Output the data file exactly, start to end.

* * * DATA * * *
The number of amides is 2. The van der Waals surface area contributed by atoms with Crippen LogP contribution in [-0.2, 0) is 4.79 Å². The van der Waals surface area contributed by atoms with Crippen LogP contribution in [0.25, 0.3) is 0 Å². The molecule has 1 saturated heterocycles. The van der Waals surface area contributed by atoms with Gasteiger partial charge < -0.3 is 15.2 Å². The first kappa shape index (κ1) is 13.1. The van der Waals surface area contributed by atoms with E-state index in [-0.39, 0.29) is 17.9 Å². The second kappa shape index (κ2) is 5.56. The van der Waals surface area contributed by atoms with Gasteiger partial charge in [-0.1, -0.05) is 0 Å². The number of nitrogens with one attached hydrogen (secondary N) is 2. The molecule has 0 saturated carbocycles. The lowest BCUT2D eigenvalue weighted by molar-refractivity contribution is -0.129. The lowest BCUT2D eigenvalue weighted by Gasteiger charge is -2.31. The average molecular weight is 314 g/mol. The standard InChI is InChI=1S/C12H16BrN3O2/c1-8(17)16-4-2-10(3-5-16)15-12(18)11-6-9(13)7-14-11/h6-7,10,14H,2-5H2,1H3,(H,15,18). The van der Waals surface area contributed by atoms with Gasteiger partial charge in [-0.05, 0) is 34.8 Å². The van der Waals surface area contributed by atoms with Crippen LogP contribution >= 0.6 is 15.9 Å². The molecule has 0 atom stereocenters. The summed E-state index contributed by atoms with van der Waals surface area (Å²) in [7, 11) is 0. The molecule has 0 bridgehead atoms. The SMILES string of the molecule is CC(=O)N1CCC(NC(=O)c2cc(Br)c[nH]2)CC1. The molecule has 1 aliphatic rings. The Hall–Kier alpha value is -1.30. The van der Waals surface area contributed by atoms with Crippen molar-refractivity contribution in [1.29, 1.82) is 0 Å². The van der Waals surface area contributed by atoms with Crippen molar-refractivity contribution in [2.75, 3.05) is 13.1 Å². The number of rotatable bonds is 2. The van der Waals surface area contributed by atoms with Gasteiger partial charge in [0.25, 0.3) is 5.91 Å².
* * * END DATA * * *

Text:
The number of amides is 2. The van der Waals surface area contributed by atoms with Crippen LogP contribution in [-0.2, 0) is 4.79 Å². The van der Waals surface area contributed by atoms with Crippen LogP contribution in [0.25, 0.3) is 0 Å². The molecule has 1 saturated heterocycles. The van der Waals surface area contributed by atoms with Gasteiger partial charge < -0.3 is 15.2 Å². The first kappa shape index (κ1) is 13.1. The van der Waals surface area contributed by atoms with E-state index in [-0.39, 0.29) is 17.9 Å². The second kappa shape index (κ2) is 5.56. The van der Waals surface area contributed by atoms with Gasteiger partial charge in [-0.1, -0.05) is 0 Å². The number of nitrogens with one attached hydrogen (secondary N) is 2. The molecule has 0 saturated carbocycles. The lowest BCUT2D eigenvalue weighted by molar-refractivity contribution is -0.129. The lowest BCUT2D eigenvalue weighted by Gasteiger charge is -2.31. The average molecular weight is 314 g/mol. The standard InChI is InChI=1S/C12H16BrN3O2/c1-8(17)16-4-2-10(3-5-16)15-12(18)11-6-9(13)7-14-11/h6-7,10,14H,2-5H2,1H3,(H,15,18). The van der Waals surface area contributed by atoms with Gasteiger partial charge in [-0.05, 0) is 34.8 Å². The van der Waals surface area contributed by atoms with Crippen LogP contribution >= 0.6 is 15.9 Å². The molecule has 0 atom stereocenters. The summed E-state index contributed by atoms with van der Waals surface area (Å²) in [7, 11) is 0. The molecule has 0 bridgehead atoms. The SMILES string of the molecule is CC(=O)N1CCC(NC(=O)c2cc(Br)c[nH]2)CC1. The molecule has 1 aliphatic rings. The Hall–Kier alpha value is -1.30. The van der Waals surface area contributed by atoms with Crippen molar-refractivity contribution in [1.29, 1.82) is 0 Å². The van der Waals surface area contributed by atoms with Crippen molar-refractivity contribution in [2.75, 3.05) is 13.1 Å². The number of rotatable bonds is 2. The van der Waals surface area contributed by atoms with Gasteiger partial charge in [0.25, 0.3) is 5.91 Å².